Monosaccharides and Disaccharides

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  • Carbohydrates are biological macromolecules that are made up of smaller molecules, called monomers. Carbohydrates include sugars, starches, and fibers. They are symbolized by the formula (CH2O)n. According to this formula, carbohydrates are made up of carbon (C), hydrogen (H) and oxygen (O) atoms in the ratio 1:2:1.
  • Carbohydrates are considered to be the fastest and most basic way to obtain energy. Carbohydrates are used for storing energy in living organisms’ bodies until they require it. Plants store carbohydrates in the form of starches. On the other hand, carbohydrates are stored in the human body and animals’ bodies in the form of glycogen in the liver and muscles. Carbohydrates are a basic component for some parts of the cell, such as cellulose in the roots of plant cells. Carbohydrates are also found in cell membranes and in the protoplasm of a cell.
  • Monosaccharides are the simplest type of sugars. They are made only up of one molecule. This molecule is made up of a chain of carbon atoms. Each carbon atom is connected to oxygen and hydrogen atoms in a certain way. The number of carbon atoms in monosaccharides ranges from 3-6 atoms. Examples of monosaccharides are glucose, fructose, galactose, and ribose.
  • In general, monosaccharides are soluble in water, have a low molecular weight and have a sweet taste.
  • Monosaccharides, like all the carbohydrates, have the general molecular formula (CH2O)n, where n can be 3, 5 or 6. They can be classified according to the number of carbon atoms in a molecule:
  • n = 3, trioses, e.g. glyceraldehyde.
  • n = 5, pentoses, e.g. ribose and deoxyribose (‘pent’ indicates 5).
  • n = 6, hexoses, e.g. fructose, glucose and galactose (‘hex’ indicates 6).
  • There is more than one molecule with the molecular formula C5H10O5 and more than one with the molecular formula C6H12O6. Molecules that have the same molecular formula but different structural formulae are called structural isomers.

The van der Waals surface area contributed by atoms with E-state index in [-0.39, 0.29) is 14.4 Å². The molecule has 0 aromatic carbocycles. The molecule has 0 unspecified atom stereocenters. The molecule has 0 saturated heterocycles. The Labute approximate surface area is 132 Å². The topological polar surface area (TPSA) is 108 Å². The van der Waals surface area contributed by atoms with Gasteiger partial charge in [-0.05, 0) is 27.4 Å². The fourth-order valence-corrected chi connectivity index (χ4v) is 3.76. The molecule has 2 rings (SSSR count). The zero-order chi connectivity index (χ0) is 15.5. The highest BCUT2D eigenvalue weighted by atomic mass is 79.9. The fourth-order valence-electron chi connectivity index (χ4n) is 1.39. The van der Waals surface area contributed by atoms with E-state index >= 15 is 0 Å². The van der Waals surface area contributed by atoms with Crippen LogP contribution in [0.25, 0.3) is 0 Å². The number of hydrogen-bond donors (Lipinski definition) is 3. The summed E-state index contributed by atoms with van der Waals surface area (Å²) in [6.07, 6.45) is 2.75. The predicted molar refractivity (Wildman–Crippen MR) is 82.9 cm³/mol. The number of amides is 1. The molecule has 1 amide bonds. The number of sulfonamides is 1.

• Glucose is the most important carbohydrate fuel for human cells. Its concentration in the blood is about 1 gdm-3. The small size and solubility in water of glucose molecules allow them to pass through the cell membrane into the cell. Energy is released when the molecules are metabolized. This is part of the process of respiration.
  • Living organisms obtain energy stored in carbohydrates when the glucose molecules are oxidized inside the cells (mitochondria), and the energy stored in its chemical bonds is released in the form of a compound called adenosine triphosphate (ATP). This compound is transferred into other places in the cell so that the energy stored in it can be used.
  • Two glucose molecules react to form the disaccharide maltose. Starch and cellulose are polysaccharides made up of glucose units.
  • glucose-molecule


  • Galactose molecules look very similar to glucose molecules. Galactose reacts with glucose to make the disaccharide lactose.
  • However, glucose and galactose cannot be easily converted into one another. Galactose cannot play the same part in respiration as glucose.
  • This comparison of glucose and galactose shows why the precise arrangement of atoms in a molecule (shown by the displayed formula) is so important.
  •  galactose-molecules


  • Fructose, glucose and galactose are all hexoses. However, whereas glucose and galactose are aldoses (reducing sugars), fructose is a ketose (a non-reducing sugar). It also has a five-atom ring rather than a six-atom ring. Fructose reacts with glucose to make the disaccharide sucrose.

Ribose and deoxyribose

  • Ribose and deoxyribose are pentoses. The ribose unit forms part of a nucleotide of RNA. The deoxyribose unit forms part of the nucleotide of DNA.
  • Two monosaccharides molecules are linked to each other to form a disaccharide molecule.
  • Examples for disaccharides are sucrose, which is made up of a glucose molecule linked to a fructose molecule, lactose, which is made up of a glucose molecule and a galactose molecule, and maltose, which is made up of two glucose molecules.
  • Monosaccharaides can undergo a series of condensation reactions, adding one unit after another to the chain until very large molecules (polysaccharides) are formed. This is called condensation polymerization, and the building blocks are called monomers. The properties of a polysaccharide molecule depend on:
  1. Its length (though they are usually very long).
  2. The extent of any branching (addition of units to the side of the chain rather than one of its ends).
  3. Any folding which results in a more compact molecule.
  4. Whether the chain is ‘straight’ or ‘coiled’.


  • Starch is often produced in plants as a way of storing energy. It exists in two forms: amylose and amylopectin. Both are made from α-glucose. Amylose is an unbranched polymer of glucose. The molecules coil into a helical structure and it forms a colloidal suspension in hot water. Amylopectin is a branched polymer of glucose and is completely insoluble in water.